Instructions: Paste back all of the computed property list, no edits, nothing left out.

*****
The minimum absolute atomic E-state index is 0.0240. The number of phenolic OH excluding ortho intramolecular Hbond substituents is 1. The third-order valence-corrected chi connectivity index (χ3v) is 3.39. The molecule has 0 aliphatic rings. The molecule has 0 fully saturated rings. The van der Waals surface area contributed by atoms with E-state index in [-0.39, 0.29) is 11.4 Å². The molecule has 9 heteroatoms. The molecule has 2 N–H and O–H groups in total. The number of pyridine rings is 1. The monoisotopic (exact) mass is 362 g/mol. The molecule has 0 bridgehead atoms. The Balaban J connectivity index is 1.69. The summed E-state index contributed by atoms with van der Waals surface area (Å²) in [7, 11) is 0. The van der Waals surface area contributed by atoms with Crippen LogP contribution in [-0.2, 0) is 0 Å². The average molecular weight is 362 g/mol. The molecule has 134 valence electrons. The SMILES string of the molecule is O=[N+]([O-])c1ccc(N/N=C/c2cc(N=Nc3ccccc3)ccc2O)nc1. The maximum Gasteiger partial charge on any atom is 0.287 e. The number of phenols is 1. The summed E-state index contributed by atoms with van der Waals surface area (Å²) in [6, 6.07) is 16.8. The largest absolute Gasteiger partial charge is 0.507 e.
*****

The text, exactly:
The minimum absolute atomic E-state index is 0.0240. The number of phenolic OH excluding ortho intramolecular Hbond substituents is 1. The third-order valence-corrected chi connectivity index (χ3v) is 3.39. The molecule has 0 aliphatic rings. The molecule has 0 fully saturated rings. The van der Waals surface area contributed by atoms with E-state index in [-0.39, 0.29) is 11.4 Å². The molecule has 9 heteroatoms. The molecule has 2 N–H and O–H groups in total. The number of pyridine rings is 1. The monoisotopic (exact) mass is 362 g/mol. The molecule has 0 bridgehead atoms. The Balaban J connectivity index is 1.69. The summed E-state index contributed by atoms with van der Waals surface area (Å²) in [7, 11) is 0. The van der Waals surface area contributed by atoms with Crippen LogP contribution in [-0.2, 0) is 0 Å². The average molecular weight is 362 g/mol. The molecule has 134 valence electrons. The SMILES string of the molecule is O=[N+]([O-])c1ccc(N/N=C/c2cc(N=Nc3ccccc3)ccc2O)nc1. The maximum Gasteiger partial charge on any atom is 0.287 e. The number of phenols is 1. The summed E-state index contributed by atoms with van der Waals surface area (Å²) in [6, 6.07) is 16.8. The largest absolute Gasteiger partial charge is 0.507 e.